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The mystery of the VX-6 / VXE-6 changing tail codes
First, a little history of the Navy's VX squadrons is in order.
VX = Experimental Squadron 1927-1943.
VX = Experimental and Development Squadron or Operational Development Squadron or Air Operational Development Squadron or Air Development Squadron 1946-1968
VX = Air Test and Evaluation Squadron 1969-present
VXE = Antarctic Development Squadron 1969-1999
VXN = Oceanographic Development Squadron 1969-1993
The original four VX squadrons were under operational control of COMOPDEVFOR (Commander Operational Development  Force).
Today COMOPDEVFOR is known as COMOPTEVFOR and it still controls VX-1, VX-9 and HMX-1.
VX-6 / VXE-6 was not the first Navy squadron to use the tail code of "XD".
"XD" was first assigned to VX-4.
However, it was not the same VX-4 of NAS Point Mugu / Playboy Bunny F-4 fame.
Some web pages on the internet "mistakenly" identify early VX-4 aircraft that have the "XD" tailcode as VX-6 aircraft.
More information about the FIRST VX-4 squadron can be found further down the page.  
Rest assured that VX-6 did not operate any Boeing PB-1W'ss or Martin P4M Mercators!
The Navy has / had the following VX type squadrons assigned:
Air Test and Evaluation Squadron One
Anti-Submarine Warfare 
Patuxent River, MD
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Experimental Squadron Two
Air Development Squadron 2
Drone Controller / Guided Missile Development
Part of Task Group 1.6
TG 1.6 had three different functions: drone plane and drone boat control, aerial photography, and seaplane transportation.
TE (Task Element) 1.6.14 was Air Development Squadron 2 (VX-2)
NAS Chincoteague, VA
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Experimental Squadron Three, also known as Helicopter Development Squadron Three, was established at NAS NewYork 01 July 1946  to study and  evaluate the adaptability of helicopters to Navy requirements.
Besides developing operational procedures and  conducting experiments with helicopters, VX-3 was responsible for training Navy helicopter pilots at the air station. After two years of  increased helicopter activity in the fleet, it became apparent that VX-3 was becoming more involved in fleet operations and less  in development.
On April 1, 1948, VX-3 was disestablished and two new squadrons were established, designated Helicopter Utility Squadrons  HU-1 and HU-2.
Personnel from VX-3 formed the nucleus of the two new squadrons.
Their primary mission was search and rescue,and providing utility services for the fleet. HU-2, based at NAS Lakehurst, N.J., was also tasked with training helicopter pilots and aircrew.
NAS New York
**NOTE** On certain web pages VX-3 has also been listed as being one of the VX squadrons that helped to develop the F-8 Crusader along with being the first navy squadron to operate the Crusader, together with the F4D-1 Skyray and F11F-1 Tiger, from an aircraft carrier deck.
This does not jive with OFFICIAL US Navy sources, and my personal opinon is that they have mixed up VX-2 with VX-3.
VX-4 (Not the Vanguards of Point Mugu)
Established as VP-11F 01 Jul 1936.
VP-11F Redesignated VP-11 01 Oct 1937
VP-11 Redesignated VP-54 01 Jul 1939
VP-54 Redesignated VP-51 01 Jul 1941
VP-51 Redesignated VB-101 01 Mar 1943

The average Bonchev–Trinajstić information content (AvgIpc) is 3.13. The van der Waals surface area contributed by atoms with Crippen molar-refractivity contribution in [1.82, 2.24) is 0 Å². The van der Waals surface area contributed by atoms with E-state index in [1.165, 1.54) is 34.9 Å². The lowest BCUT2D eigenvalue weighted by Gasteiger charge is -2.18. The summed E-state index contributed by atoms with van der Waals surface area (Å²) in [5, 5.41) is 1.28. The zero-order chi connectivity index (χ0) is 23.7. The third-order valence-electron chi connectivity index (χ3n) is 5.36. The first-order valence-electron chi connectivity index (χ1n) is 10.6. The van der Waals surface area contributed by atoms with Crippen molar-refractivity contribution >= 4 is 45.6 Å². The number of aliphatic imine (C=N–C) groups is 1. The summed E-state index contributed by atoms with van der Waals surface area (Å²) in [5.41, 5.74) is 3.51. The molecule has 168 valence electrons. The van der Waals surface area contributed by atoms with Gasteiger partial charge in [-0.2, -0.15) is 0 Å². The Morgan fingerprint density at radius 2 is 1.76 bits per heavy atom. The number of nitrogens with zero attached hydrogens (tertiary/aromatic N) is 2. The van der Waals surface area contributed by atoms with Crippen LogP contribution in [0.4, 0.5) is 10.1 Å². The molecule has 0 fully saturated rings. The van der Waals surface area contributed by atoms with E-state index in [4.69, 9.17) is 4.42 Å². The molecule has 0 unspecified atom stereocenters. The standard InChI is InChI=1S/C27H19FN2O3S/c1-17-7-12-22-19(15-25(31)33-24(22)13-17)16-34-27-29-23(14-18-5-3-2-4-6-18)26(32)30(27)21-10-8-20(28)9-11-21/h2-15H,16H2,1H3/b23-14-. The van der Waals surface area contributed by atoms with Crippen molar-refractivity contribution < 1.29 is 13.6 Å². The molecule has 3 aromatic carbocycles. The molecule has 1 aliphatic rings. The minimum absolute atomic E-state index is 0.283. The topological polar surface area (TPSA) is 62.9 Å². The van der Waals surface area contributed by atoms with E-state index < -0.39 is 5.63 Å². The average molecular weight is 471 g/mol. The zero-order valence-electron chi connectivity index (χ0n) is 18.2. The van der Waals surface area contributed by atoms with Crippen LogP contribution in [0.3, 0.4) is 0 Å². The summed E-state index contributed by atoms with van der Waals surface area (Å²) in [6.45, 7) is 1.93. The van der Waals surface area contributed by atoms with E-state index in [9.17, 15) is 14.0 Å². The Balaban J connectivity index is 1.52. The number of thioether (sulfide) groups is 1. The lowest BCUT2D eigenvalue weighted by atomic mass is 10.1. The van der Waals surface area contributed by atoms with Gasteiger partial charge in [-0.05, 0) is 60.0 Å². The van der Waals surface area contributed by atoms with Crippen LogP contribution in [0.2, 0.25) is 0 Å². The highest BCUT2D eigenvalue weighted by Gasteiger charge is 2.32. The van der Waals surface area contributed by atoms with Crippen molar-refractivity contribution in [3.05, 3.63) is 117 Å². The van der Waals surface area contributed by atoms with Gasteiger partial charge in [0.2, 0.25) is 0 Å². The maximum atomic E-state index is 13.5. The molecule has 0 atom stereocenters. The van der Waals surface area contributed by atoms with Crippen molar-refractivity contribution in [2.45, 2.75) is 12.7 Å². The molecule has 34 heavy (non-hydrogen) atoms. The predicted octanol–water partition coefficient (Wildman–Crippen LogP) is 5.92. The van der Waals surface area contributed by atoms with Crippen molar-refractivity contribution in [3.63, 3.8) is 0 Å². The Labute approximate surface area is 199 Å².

VB-101 Redesignated VPB-101 01 Oct 1944
VPB-101 Redesignated VX-4 15 May 1946
VX-4 Redesignated VW-2 18 Jun 1952
For its first land-based airborne early warning aircraft, the Navy in 1945 purchased twenty new B-17Gs and modified each to the  PB-1W configuration by sealing shut its bomb bay, removing the armament, and mounting an APS-20 air search radar in a large   dome beneath the fuselage.
The first PB-1Ws were delivered to VPB-101 in the spring of 1946; the Navy was to purchase a total of thirty-one. The PB-1W  was a delight to fly, being much lighter than the original B-17G, but its lack of cabin pressurization made it cold and uncomfortable for the men operating the radar and tracking systems.
In late 1946 VPB-101 was moved to NAS Quonset Point, Rhode Island, and redesignated Airborne Early Warning Development  Squadron Four (VX-4).
VX-4 moved from NAS Quonset Point, Rhode Island to NAS Patuxent River, Maryland, in July 1948; NAS Patuxent River,  Maryland, as it was commonly known, became the center of Navy airborne early warning for the next seventeen years.
Lessons learned from flying the PB-1W were applied to development of the Lockheed PO-1W (a redesigned Lockheed 749  Constellation airliner later designated WV-1), which first flew in 1949, and to the highly successful Lockheed WV-2 (based on the  famous L-1049G Super Constellation), which was first delivered to the Navy in 1954.
The Navy's "VX" squadrons had the following tailcodes assigned to them:
VX-1 XA / JA
VX-2 XB / JB   
VX-6 XD / JD
From what I can find it seems that in 1957 the Navy's remaining VX squadrons changed tailcodes from "X_" to "J_".
VX-3 and VX-4 had been disestablished by 1957.
VX-4 and VX-5, while being established in 1952 and 1951 were located on the West Coast and were given the tailcodes of XF and XE.
Most of the VX squadrons were located on the east coast.
Now look at the current listing of squadrons that have "J" as the first letter:
VX-1 Tailcode JA 
VR-1 Tailcode JK
VQ-2 Tailcode JQ
VR-48  Tailcode JR  
VR-46  Tailcode JS  
VR-52  Tailcode JT
VR-56  Tailcode JU
VR-58  Tailcode JV 
VR-62  Tailcode JW
You can see how the JD of VX-6 / VXE-6 would fit right in this list had they stayed at NAS Quonset Point.
Even though VXE-6 moved to NAS Point Mugu they kept the "JD" tailcode.
At some point after 1977 they switched (back) to the tailcode of "XD". 
One explination why VXE-6 kept the JD tailcode after the move to Nas Pt Mugu is that VXE-6 migh have still fallen under AIRLANT, and only when VXE-6 was placed into the custody of AIRPAC did the tailcode change to "XD".
If anyone can help fill in the blanks or has any corrections please let me know.